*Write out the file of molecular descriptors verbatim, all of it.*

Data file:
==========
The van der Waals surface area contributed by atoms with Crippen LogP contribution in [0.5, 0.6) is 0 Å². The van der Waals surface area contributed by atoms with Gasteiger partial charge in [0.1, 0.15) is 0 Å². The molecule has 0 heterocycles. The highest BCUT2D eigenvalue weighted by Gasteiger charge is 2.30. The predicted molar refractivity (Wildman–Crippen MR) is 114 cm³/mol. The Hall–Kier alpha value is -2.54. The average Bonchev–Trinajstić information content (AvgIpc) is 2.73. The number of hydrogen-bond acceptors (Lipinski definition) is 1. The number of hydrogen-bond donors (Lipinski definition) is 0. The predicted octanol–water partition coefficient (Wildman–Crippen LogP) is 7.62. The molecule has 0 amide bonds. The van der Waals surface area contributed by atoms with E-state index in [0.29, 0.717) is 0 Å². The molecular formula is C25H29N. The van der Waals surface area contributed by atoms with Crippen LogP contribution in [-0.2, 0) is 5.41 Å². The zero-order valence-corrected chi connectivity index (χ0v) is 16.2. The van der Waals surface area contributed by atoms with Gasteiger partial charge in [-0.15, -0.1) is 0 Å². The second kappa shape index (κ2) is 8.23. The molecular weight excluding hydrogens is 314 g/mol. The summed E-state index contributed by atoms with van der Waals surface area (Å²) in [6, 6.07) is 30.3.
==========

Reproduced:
The van der Waals surface area contributed by atoms with Crippen LogP contribution in [0.5, 0.6) is 0 Å². The van der Waals surface area contributed by atoms with Gasteiger partial charge in [0.1, 0.15) is 0 Å². The molecule has 0 heterocycles. The highest BCUT2D eigenvalue weighted by Gasteiger charge is 2.30. The predicted molar refractivity (Wildman–Crippen MR) is 114 cm³/mol. The Hall–Kier alpha value is -2.54. The average Bonchev–Trinajstić information content (AvgIpc) is 2.73. The number of hydrogen-bond acceptors (Lipinski definition) is 1. The number of hydrogen-bond donors (Lipinski definition) is 0. The predicted octanol–water partition coefficient (Wildman–Crippen LogP) is 7.62. The molecule has 0 amide bonds. The van der Waals surface area contributed by atoms with E-state index in [0.29, 0.717) is 0 Å². The molecular formula is C25H29N. The van der Waals surface area contributed by atoms with Crippen LogP contribution in [-0.2, 0) is 5.41 Å². The zero-order valence-corrected chi connectivity index (χ0v) is 16.2. The van der Waals surface area contributed by atoms with Gasteiger partial charge in [-0.15, -0.1) is 0 Å². The second kappa shape index (κ2) is 8.23. The molecular weight excluding hydrogens is 314 g/mol. The summed E-state index contributed by atoms with van der Waals surface area (Å²) in [6, 6.07) is 30.3.